Benjamin Franklin Museum, Philadelphia [Pennsylvania]


Quinn Evans Architects [Website]



Historic Renovation of Benjamin Franklin Museum brings Architect’s Vision to Life with customized solution from SAINT-GOBAIN GLASS

The Benjamin Franklin Museum officially re-opened to the general public in September 2013 after a tow-year, $ 24 million renovation project that included updates to exhibits and enhancements to the architectural design of the building. SAINT-GOBAIN GLASS Exprover provided a customized glass solution for the museum through ECKELT Glas. We supplied glass for the impressive curtain wall at the building’s entrance and an extremely wide bay window allowing expansive views from inside the museum.

The aim of this retrofit project was to make the museum entrance more attractive and welcoming. The solution: replacing the fabric awning by a curtain wall helped create a foyer and easier access to the museum in the basement. The glazing combined extra clear DIAMANT glass, with customized SERALIT LITEX [>] screen printing and low-e CLIMAPLUS ULTRA N II [>] for optimum energy performance and maximum daylight transmission. The curtain wall recapitulates the Flemish bond pattern of Venturi’s brick garden wall with glass “bricks” as large as eight feet in length. A custom ceramic frit pattern is applied to the outer glass surface using images derived from photos of the original hand-molded brick. “We searched for a special glass manufacturer that could bring our vision to life”, said Carl Elefante, FAIA, Principal at Quinn Evans. “SAINT-GOBAIN made it possible for us to experiment with the pattern, color and application technique until we achieved a visual effect that provides the right balance between transparency and reflectivity.”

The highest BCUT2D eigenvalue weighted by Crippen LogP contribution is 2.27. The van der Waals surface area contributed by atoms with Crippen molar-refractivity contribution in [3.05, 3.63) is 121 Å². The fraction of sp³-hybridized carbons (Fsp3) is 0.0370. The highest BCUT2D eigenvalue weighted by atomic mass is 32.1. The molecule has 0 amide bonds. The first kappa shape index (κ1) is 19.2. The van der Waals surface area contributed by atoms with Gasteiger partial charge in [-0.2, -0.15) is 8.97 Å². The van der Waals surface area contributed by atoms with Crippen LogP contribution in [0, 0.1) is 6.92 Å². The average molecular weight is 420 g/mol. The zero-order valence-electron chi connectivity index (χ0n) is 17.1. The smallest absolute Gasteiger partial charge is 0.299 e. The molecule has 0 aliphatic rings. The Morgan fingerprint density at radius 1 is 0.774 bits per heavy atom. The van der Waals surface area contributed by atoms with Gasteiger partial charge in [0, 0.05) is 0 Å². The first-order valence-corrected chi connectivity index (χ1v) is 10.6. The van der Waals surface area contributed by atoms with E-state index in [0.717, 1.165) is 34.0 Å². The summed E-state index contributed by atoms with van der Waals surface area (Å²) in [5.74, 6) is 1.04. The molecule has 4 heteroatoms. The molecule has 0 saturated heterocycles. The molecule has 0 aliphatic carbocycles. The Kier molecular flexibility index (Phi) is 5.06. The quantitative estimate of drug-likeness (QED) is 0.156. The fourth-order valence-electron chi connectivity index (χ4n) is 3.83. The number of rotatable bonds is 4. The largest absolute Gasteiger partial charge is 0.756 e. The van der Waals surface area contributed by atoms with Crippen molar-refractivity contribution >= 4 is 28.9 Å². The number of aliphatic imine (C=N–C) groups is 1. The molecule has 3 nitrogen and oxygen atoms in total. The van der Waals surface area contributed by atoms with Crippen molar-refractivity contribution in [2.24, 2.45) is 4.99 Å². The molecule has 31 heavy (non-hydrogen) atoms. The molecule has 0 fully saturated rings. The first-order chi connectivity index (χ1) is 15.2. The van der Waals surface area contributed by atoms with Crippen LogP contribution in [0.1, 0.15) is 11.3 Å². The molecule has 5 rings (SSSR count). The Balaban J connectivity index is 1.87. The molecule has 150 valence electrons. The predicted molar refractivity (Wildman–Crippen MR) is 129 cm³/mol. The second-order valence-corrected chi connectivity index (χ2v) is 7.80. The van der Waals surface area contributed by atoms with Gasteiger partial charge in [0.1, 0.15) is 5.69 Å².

In order to create pieces of glass that emulate the texture of brick, SAINT-GOBAIN had to customize the glass by moving the fritted layer, conventionally on the inner surface of glass, to the outer surface and heat-fusing the frit to ensure durability. By moving the frit to the outer surface it more effectively captures natural light as conditions fluctuate throughout the day. With glass located at both the outer and inner pane of the curtain wall framing, a “shadow box” effect is achieved, further intensifying the play of light.

Eckelt also provided glass for the very large window designed to provide views of the Ghost House as visitors exit the exhibit. The view window is fabricated with two 8’ by 16’ pieces of low-iron laminated glass, each weighing approximately 1,200 pounds, that are joined by a single vertical sealant joint in the middle.

Images: Joseph M. Kitchen